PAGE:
Posts Tagged ‘Somaliland’

Somalia: Hintergründe eines komplizierten Konflikts

Samstag, Juli 24th, 2010

Somalia: Al-Shabab, extremism and US allies

By Yohannes Woldemariam



cc S W

The rise of Al-Shabab in Somalia must be seen in the context of decades of mismanagement, dictatorship and abuse, writes Yohannes Woldemariam. Following Ethiopia’s US-backed intervention in 2006, the ascendancy of Somalia’s moderate UIC (Union of Islamic Courts) was blocked and some 300,000 people were displaced, in the wake of which ‘the Al-Shabab extremists triumphed as a hegemonic force’ from within the UIC. And as the dust settles on last week’s Kampala bombing, Woldemariam contends, the governments of US allies Ethiopia and Uganda are once again seeking to capitalise on the tragedy for their own ends, ‘with Obama playing right into it’.

The emergence of Al-Shabab in Somalia is not an accident. It stems from many decades of mismanagement, dictatorship, regional and international abuse. Superficially, one expects Somalia to be a unified entity because all Somalis speak a common language and are not plagued by ethnic differences as in many parts of the post-colonial world. Yet Somalia was always beset by deep clan cleavages even as Somali elites fantasised about the notion of a ‘Greater Somalia’ and made it their mission to unite all Somali-speaking peoples. This included Somalis in neighbouring states: the Ogaden region in Ethiopia, the Issas in Djibouti and the Somalis who inhabit the area known as the Northern Frontier District of Kenya. The Horn of Africa was of course faced with the same arbitrariness of borders inherited from colonial rule, where there were cultural links with people across borders.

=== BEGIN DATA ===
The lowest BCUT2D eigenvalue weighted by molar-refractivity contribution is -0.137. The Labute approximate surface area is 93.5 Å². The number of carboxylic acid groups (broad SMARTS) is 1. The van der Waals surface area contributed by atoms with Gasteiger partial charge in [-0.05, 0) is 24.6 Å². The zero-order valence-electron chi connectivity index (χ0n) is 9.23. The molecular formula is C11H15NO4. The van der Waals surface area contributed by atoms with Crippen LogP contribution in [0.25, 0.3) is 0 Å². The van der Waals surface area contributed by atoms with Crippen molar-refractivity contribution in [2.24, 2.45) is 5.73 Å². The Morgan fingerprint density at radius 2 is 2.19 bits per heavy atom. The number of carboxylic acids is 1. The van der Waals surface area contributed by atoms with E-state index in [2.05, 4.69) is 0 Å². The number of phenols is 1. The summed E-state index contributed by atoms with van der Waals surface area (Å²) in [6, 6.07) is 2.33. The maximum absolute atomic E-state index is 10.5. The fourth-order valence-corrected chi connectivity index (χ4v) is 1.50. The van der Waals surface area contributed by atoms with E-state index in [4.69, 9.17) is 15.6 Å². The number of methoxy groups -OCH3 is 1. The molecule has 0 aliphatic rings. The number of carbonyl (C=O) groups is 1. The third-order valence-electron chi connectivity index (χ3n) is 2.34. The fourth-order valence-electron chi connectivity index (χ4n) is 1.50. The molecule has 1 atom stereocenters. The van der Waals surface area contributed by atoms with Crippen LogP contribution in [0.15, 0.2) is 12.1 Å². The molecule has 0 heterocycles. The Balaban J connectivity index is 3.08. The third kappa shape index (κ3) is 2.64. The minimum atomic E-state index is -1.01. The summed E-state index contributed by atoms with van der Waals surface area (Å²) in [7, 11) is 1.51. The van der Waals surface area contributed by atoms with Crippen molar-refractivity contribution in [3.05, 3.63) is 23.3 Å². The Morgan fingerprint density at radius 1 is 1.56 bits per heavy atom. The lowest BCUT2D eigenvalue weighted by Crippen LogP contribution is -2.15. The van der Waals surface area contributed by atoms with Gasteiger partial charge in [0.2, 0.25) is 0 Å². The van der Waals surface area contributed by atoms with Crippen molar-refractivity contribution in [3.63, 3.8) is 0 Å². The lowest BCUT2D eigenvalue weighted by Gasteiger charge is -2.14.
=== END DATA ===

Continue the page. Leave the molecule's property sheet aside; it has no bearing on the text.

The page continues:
Notion of 'Greater Somalia' marked in yellow on map

But the project of an ethnically homogenous state by embracing neighbouring Somali minorities was a non-starter and contrary to the African charter of respecting colonial boundaries. Hence, Somali irredentism pitted it against Kenya and Ethiopia, worsening in particular its historic enmity with Ethiopia. The tension between the two countries provided one of the openings for the Soviet Union and the United States to use these nations as proxies in the geopolitical games of the Cold War. The Horn of Africa of which Somalia is a part became much like Afghanistan, Vietnam and other hot spots of that era.

Ethiopia and Somalia waged two major wars, including one that involved Cuban troops in 1977–78. A combined force of Ethiopians, 15,000 Cubans, 1,500 Soviet advisors and weaponry broke the back of the Somali army. This defeat was the beginning of the end of a functioning Somali state. It was followed by a protracted civil war in the 1980s, culminating in the disintegration of the country. Clumsy US and UN involvement in the 1990s made an already bad situation worse. Clan-based warlordism replaced the centralised dictatorship of Mohammed Said Barre, who ruled Somalia from 1969 to 1991. After the fall of Barre, Somaliland and Puntland became two separate, relatively stable but unrecognised entities. In fact, in late June 2010, Somaliland held the only election in the region which met international standards. Opposition candidate Ahmed M. Maha Silanyo won the election, defeating incumbent President Dahir Riyale Kahin. In contrast, anarchy had reigned in southern Somalia and the Mogadishu area for at least the last two decades.

For the most part, the US disengaged after the death of 18 of its marines and the downing of two Black Hawk helicopters in 1993. The gruesome scene in October 1993 – with pictures of a dead American soldier being dragged through the streets of Mogadishu and dubbed the ‘CNN effect’ – is a fixture in the memory of many Americans. It influenced the Clinton administration’s decision to withdraw US troops from the country. Somalia became of renewed interest only after 9/11 out of concern that it would be a breeding ground for global jihad and a hide out for Al-Qaida elements.